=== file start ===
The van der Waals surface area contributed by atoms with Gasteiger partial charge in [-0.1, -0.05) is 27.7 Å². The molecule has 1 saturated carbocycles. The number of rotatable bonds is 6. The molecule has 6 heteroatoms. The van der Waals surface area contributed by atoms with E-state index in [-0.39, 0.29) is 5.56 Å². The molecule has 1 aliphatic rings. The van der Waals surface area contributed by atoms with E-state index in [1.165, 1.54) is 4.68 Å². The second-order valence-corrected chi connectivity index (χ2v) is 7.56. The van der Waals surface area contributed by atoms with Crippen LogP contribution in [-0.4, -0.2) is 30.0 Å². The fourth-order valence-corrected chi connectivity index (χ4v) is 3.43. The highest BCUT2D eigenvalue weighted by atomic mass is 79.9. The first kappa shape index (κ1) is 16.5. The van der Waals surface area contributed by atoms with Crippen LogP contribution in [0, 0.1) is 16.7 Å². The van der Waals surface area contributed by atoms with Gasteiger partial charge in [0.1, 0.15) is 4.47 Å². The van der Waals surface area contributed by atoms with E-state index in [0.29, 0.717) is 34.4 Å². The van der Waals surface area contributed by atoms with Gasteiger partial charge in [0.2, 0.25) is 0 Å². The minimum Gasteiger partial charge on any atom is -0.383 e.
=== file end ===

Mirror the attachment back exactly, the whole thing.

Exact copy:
The van der Waals surface area contributed by atoms with Gasteiger partial charge in [-0.1, -0.05) is 27.7 Å². The molecule has 1 saturated carbocycles. The number of rotatable bonds is 6. The molecule has 6 heteroatoms. The van der Waals surface area contributed by atoms with E-state index in [-0.39, 0.29) is 5.56 Å². The molecule has 1 aliphatic rings. The van der Waals surface area contributed by atoms with E-state index in [1.165, 1.54) is 4.68 Å². The second-order valence-corrected chi connectivity index (χ2v) is 7.56. The van der Waals surface area contributed by atoms with Crippen LogP contribution in [-0.4, -0.2) is 30.0 Å². The fourth-order valence-corrected chi connectivity index (χ4v) is 3.43. The highest BCUT2D eigenvalue weighted by atomic mass is 79.9. The first kappa shape index (κ1) is 16.5. The van der Waals surface area contributed by atoms with Crippen LogP contribution in [0, 0.1) is 16.7 Å². The van der Waals surface area contributed by atoms with Gasteiger partial charge in [0.1, 0.15) is 4.47 Å². The van der Waals surface area contributed by atoms with E-state index in [0.29, 0.717) is 34.4 Å². The van der Waals surface area contributed by atoms with Gasteiger partial charge in [0.2, 0.25) is 0 Å². The minimum Gasteiger partial charge on any atom is -0.383 e.